If AusNet wants more homes on time-of-use tariffs, rather than have a privately owned company use its monopoly power to force Australian citizens to do what it wants, it should act more like a real business that actually has to put effort into keeping customers. It should use good, old-fashioned, bribery.4

There is the obvious approach of simply lowering the rates of time-of-use tariffs so more people will find them attractive.  But AusNet could also make offers to high electricity consumption households along the lines of, “We will give you a slow cooker5 and free energy monitoring equipment if you commit to using a time-of-use tariff for 12 months.”

That’s how you get people to do what you want.  You make it worth their while.  But if you use force provided to you by your monopoly status, people will just end up hating your guts.

Footnotes

  1. They are also a gas distributor but their gas network isn’t the same area.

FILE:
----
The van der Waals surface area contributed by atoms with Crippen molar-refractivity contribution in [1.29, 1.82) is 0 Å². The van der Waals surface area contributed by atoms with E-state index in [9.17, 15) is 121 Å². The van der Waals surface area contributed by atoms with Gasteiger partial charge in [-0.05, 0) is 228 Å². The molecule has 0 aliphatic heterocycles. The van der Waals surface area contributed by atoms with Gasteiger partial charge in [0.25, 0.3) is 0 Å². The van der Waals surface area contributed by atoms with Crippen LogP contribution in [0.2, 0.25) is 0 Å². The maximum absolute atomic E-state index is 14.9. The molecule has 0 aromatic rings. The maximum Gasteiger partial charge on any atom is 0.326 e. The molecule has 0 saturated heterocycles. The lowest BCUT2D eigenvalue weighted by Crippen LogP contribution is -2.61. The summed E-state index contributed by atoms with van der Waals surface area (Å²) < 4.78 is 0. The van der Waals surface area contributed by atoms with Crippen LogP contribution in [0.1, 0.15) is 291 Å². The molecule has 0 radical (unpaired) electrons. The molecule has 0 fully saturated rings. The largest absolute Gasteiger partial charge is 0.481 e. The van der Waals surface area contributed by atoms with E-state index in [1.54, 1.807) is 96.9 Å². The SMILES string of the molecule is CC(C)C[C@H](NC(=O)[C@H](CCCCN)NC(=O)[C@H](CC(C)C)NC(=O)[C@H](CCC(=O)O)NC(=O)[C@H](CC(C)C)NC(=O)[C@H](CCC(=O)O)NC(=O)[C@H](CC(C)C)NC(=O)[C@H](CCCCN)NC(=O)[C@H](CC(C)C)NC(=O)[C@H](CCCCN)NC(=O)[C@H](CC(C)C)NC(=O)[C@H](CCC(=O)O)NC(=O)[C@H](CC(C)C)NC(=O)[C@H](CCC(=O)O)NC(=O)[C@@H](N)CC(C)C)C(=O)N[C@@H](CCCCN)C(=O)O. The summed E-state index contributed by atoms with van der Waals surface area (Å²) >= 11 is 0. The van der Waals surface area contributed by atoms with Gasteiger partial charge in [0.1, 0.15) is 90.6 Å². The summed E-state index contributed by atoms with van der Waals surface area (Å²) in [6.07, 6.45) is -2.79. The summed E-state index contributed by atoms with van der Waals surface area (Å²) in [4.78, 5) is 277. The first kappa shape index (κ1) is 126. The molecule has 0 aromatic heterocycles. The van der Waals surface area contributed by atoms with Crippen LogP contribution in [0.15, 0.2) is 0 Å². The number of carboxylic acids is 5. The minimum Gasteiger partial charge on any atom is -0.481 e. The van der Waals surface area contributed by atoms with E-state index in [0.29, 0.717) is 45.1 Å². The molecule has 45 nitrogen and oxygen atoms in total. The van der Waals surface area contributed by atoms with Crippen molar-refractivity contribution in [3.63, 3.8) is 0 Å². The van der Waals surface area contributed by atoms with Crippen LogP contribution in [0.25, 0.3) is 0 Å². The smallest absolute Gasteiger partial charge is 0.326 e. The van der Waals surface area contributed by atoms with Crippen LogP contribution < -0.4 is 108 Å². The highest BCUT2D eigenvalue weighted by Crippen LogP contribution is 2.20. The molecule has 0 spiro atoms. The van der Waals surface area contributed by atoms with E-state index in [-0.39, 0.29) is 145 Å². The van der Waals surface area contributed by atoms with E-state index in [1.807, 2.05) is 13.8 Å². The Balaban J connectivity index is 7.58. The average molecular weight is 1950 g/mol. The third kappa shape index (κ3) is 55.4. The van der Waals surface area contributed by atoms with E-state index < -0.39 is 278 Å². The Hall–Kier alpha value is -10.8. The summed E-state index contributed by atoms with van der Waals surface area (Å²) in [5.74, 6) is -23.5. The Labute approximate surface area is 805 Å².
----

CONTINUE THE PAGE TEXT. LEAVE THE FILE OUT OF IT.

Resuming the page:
2. Note this is not investment advice.  This is me pointing out one of the ridiculous/wonderful features of the modern world where not even Communism will stop an authoritarian foreign nation from having the freedom to own 20% of an Australian electricity distribution monopoly that restricts freedom of tariff choice in its area.
  3. This includes both solar and battery inverter capacity.
  4. Technically, I mean price and other incentives rather than bribery.  But I don’t have to be technical all the time.  (But if you slip me a fiver I will.)
  5. Slow cookers are great to reduce the surge in demand that occurs when vast numbers of electric stoves are turned on in the evening.  Australian electricity distributors should be giving them away like France gave away free thermal mass heaters to soak up their surplus nuclear generation.
About Ronald Brakels

Many years ago now, Ronald Brakels was born in Toowoomba. He first rose to international prominence when his township took up a collection to send him to Japan, which was the furthest they could manage with the money they raised. He became passionately interested in environmental matters upon his return to Australia when the local Mayor met him at the airport and explained it was far too dangerous for him to return to Toowoomba on account of climate change and mutant attack goats. Ronald then moved to a property in the Adelaide Hills where he now lives with his horse, Tonto 23.